Understanding sea-level changes in the Mediterranean over the Common Era

Despite coastal zones representing only 10% of the Earth’s total land area, the rich resources at the land-ocean interface result in a concentration of population at, or near, to coasts, where many live below current and projected annual flood levels (e.g., Kulp and Strauss, 2019). This can make these communities extremely vulnerable to future sea-level rise. For the Mediterranean specifically, more than one third of the population lives in coastal areas and on deltas, with a doubling in population in the region from 1960-2010 (UNEP/MAP, 2016). Therefore, we need to better constrain the long-term patterns that controlled relative sea-level (RSL) changes in this area over centennial and millennial timescales in response to climatic changes (e.g., the Roman Warm Period, the Medieval Climate Anomaly, and the Little Ice Age, Vacchi et al., 2021). By assessing sea-level changes during the last century in the context of a millennial-scale perspective, we can evaluate the novelty of current trends. These results aid in predicting the magnitude and rates of future sea-level change and can inform coastal management.

To date, many RSL reconstructions in the Mediterranean during the Common Era (last 2000 years) have been derived from archaeological remains of maritime structures (e.g., Lambeck et al., 2004). However, these records are not ideal as their relationship with the contemporary sea level is often unclear. Furthermore, archaeological sea-level data lack the resolution and temporal coverage needed to investigate climate-driven changes in RSL which are typically no more than 20 cm and occur over multiple centuries (e.g., Grinsted et al., 2009). An alternative approach is to utilize sequences of salt-marsh sediments, and the microfossils preserved within them, to constrain the position of past RSL tightly and continuously (e.g., Walker et al., 2021). These sediment archives have been used extensively globally, with a particular focus for high-resolution reconstructions on the Atlantic coast of the USA (Brain et al., 2017). Recent work on the Adriatic Coast (central Mediterranean; Shaw et al., 2016; 2018) suggests that these records are applicable across the Mediterranean. The use of biomarkers provides a new technique that has the potential to assist with identified limitations in using microfossils (e.g., van Soelen et al., 2010). Finally, the microtidal regime and rich salt-marsh sediment archives of the Mediterranean make it an ideal region to explore climate-related sea-level variability.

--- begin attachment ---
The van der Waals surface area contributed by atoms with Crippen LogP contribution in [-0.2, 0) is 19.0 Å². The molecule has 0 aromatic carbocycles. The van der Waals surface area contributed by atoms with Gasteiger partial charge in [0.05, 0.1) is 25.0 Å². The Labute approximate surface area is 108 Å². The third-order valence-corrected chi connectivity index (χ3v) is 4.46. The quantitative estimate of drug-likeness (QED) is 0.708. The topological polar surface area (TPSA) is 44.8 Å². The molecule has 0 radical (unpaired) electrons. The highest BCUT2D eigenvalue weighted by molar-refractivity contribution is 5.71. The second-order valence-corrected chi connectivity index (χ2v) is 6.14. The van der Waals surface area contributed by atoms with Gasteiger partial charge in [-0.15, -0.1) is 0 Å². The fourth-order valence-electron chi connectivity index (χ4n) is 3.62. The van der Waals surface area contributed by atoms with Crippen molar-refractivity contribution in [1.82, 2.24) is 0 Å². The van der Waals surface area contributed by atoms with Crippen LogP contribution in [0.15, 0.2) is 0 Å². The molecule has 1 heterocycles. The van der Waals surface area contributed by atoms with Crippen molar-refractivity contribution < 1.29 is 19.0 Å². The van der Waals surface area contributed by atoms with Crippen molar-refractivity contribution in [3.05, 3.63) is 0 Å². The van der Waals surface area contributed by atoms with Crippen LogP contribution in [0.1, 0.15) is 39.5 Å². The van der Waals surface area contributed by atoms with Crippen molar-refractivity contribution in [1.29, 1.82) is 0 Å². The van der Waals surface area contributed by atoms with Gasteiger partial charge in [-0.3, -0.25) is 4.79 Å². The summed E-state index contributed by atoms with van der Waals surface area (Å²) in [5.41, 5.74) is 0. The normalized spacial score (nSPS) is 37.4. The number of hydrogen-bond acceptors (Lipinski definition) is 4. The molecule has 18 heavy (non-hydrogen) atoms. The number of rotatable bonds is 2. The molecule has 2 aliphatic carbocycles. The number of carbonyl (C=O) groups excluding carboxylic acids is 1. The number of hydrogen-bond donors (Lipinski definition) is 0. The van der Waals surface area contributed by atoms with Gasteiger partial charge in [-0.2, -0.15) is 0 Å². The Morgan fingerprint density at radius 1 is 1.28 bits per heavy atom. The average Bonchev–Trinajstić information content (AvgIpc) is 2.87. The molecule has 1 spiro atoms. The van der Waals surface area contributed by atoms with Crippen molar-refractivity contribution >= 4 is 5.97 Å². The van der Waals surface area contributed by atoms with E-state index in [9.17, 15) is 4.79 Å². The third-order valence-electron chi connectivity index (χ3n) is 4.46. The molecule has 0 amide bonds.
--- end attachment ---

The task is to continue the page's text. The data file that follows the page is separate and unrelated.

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Image Captions

Aerial image of a Mediterranean salt marsh,A typical vegetation sequence in a Mediterranean Salt marsh


The project will be broken into two complementary components focusing on 1) understanding of the modern environment and 2) applying that understanding to fossil cores to reconstruct RSL changes. To address the first component, there will be a detailed investigation of the modern salt marsh and tidal-flat environments of the Mediterranean coast. The objective of these analyses is to document the distribution of microfossils (e.g., foraminifera), as well as sedimentary (e.g., grain size) and geochemical (e.g., carbon isotopes, biomarkers) indicators in relation to tidal elevation. These analyses will provide modern analogues that are applied to the second component. Samples will also be collected to characterize the geotechnical properties of the sediments to enable the removal of the effects of sediment compaction (e.g., Brain et al., 2017). Development of a Bayesian Transfer Function (BTF) will establish the functional relationship between microfossil assemblages and/or biomarker data and tidal elevation.

Secondly, the student will undertake multiple field seasons to conduct detailed stratigraphic investigations at tens of salt marshes across the Mediterranean region. This will identify the most promising sites that contain the longest record of salt-marsh sediment that can be used to reconstruct relative sea level over the past 2000-3000 years, and across multiple climatic oscillations. The chosen sediment cores will undergo the same analyses as described above for the modern samples. The BTF will be applied to the cores to reconstruct the relationship between each sample and former tidal levels. The microfossil assemblages will supply the primary information for the reconstruction; however, the model will also incorporate secondary information in the form of the litho- and chemo-stratigraphic data (collected as part of the first component).